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July 18, 2018


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Good, informative post, Anthony. Thank you for bringing this to our attention!

Scott Fruehwald

This is certainly correct, but there is much more to it. How does the brain learn (the neurobiology of learning)? How can we use the neurobiology of learning to better educate our students? What learning techniques work well and which ones don't? I explain this in detail in Bringing Legal Education Reform into the First Year: A New Type of Torts Text,50 John Marshall L. Rev. 713 (2018).

P.S. Writing is essential to the learning process because it is active learning.

Patrick S. O'Donnell

For a brain “to learn,” it would need, among other things, to be able “to think,” and brains do no such thing (and ‘the mind’ is not reducible to, that is, identical with, the brain). Human beings learn, but neither brains nor machines (extravagant claims about AI notwithstanding) are capable of “learning.” Indeed, neurobiology cannot tell us anything of value about learning as such:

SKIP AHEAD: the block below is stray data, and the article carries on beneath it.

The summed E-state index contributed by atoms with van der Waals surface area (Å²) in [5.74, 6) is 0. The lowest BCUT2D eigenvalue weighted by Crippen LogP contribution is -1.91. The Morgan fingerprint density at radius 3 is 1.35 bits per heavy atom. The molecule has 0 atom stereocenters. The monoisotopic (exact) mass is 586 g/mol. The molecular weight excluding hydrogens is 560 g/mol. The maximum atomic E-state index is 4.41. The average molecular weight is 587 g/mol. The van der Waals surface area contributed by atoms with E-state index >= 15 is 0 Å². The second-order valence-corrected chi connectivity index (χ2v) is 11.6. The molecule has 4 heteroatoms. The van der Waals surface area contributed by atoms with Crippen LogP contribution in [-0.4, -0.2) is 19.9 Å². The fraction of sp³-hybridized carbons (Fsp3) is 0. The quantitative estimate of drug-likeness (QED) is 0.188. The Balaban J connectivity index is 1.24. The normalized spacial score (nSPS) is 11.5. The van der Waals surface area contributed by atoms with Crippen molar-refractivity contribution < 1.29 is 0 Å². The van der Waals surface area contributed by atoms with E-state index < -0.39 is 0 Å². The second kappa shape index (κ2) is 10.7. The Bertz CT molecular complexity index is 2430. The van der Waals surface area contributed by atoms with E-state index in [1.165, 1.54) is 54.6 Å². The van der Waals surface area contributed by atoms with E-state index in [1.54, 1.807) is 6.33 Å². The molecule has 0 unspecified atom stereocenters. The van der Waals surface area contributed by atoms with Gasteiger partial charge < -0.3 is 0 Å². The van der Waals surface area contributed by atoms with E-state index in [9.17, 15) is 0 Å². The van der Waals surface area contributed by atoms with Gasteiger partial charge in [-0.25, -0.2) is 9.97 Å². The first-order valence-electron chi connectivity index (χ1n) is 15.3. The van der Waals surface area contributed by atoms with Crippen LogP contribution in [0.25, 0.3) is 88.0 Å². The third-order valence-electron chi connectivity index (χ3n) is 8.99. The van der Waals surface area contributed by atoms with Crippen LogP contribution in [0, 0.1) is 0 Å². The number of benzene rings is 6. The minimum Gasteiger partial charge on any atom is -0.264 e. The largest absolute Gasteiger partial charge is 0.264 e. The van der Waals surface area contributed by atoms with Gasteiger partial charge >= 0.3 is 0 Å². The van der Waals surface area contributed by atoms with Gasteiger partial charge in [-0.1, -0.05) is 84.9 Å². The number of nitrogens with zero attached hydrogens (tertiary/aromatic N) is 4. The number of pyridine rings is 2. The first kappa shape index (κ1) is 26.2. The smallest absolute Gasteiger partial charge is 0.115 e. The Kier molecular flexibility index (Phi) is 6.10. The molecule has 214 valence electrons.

“The brain does not _do_ anything that could possibly count as manifesting thought. It does not engage in thoughtful performances of Hamlet nor does it play a subtle game of tennis. It does not speak thoughtfully or thoughtlessly, it does not argue intelligently, nor yet stupidly—since there is no such thing as a brain arguing [or learning, for that matter]. [….] Brains do not conceive of this or that, since brains do not conceive of anything, and brains do not suffer from misconception since they do not have conceptions. Nothing in the behavioural repertoire of a brain could satisfy the criteria for thinking something, since brains have no behavioral repertoire.”

The above is from P.M.S. Hacker’s The Intellectual Powers: A Study of Human Nature (John Wiley & Sons, 2013). See too, among other works (for instance, by Raymond Tallis, Hilary Putnam …) M.R. Bennett and P.M.S. Hacker, Philosophical Foundations of Neuroscience (Blackwell, 2003), and Michael S. Pardo and Dennis Patterson, Minds, Brains and Law: Conceptual Foundations of Law and Neuroscience (2013).